Nursi finishes this section by restating the importance of love for God and not for the universe. He says, “If a human is deceived by indulging in the world of multiplicity through the love of the world and is drowned, they will most certainly suffer unlimited loss. They will execute themselves collectively. If humans raise their heads and listen to the language of the Qur’an through the ears of the heart and direct themselves to unity, they then can ascend the ladder of worship, approaching the throne of perfection and then can become an eternal human.”
Nursi believes that there are two paths in front of all individuals. On one path they can use this capacity of love for transient things and, in the end, will certainly lose. On the other path, they will be aware of their importance and their unlimited capacity of love and goodness and, being a candidate of eternal bliss, they will successfully, through their trust in God, gain it.
Finally, Nursi refers to Prophet Abraham’s story, as narrated in the Qur’an. In order to make his people see the truth, when he sees a star he says: “This is my lord (according to your claims).” When the star sets (fades), he says “I do not love those that set.” When he sees the Moon, he says “This is my lord (according to your claims).” When he finds it fading, it becomes obvious that it cannot be his lord. When he sees the Sun, he says “This is my lord; this is larger.” When it sets, he says “O, my people, I am innocent of what you associate (with God).” The Qur’an speaks of his famous statement, “I do not love those that set” (6:76). Nursi says, referring to this story, “O my soul, since the truth is this, and since you are from the nation of Abraham, peace be upon him, be like Abraham and say that I do not love those that set and turn your face to the eternal Beloved.”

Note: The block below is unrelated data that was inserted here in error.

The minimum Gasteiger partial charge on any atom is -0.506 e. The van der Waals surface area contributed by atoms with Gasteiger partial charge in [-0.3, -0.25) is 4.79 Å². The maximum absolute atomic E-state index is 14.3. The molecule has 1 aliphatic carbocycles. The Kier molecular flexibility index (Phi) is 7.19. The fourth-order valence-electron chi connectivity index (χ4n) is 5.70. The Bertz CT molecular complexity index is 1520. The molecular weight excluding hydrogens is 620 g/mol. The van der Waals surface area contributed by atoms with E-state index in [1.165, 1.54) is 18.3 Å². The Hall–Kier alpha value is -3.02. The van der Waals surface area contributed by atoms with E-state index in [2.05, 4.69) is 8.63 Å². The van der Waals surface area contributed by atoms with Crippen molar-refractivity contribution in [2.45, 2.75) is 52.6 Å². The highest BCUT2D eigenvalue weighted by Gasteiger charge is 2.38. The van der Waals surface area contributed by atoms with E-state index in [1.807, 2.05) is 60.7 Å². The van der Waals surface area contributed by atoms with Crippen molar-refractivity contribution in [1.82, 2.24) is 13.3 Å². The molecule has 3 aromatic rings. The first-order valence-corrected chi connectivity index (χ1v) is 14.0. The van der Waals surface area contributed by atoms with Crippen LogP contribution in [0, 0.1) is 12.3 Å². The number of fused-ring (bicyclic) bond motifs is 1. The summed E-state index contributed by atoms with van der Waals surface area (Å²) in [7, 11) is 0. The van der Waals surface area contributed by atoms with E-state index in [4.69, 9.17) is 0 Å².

- The quotes in this article are taken from the Turkish Sozler by Bediuzzaman Said Nursi (Nesil Yayinlari, Istanbul: 1996) v. I, pp. 156-60; 292-93. For the English translation of the book see The Words, Nursi, S., Kaynak, Izmir:1997
- Nursi refers to a grammatical rule in the Arabic lan- guage which indicates that a letter by itself has no meaning. In order to have a meaning it has to rely on something else.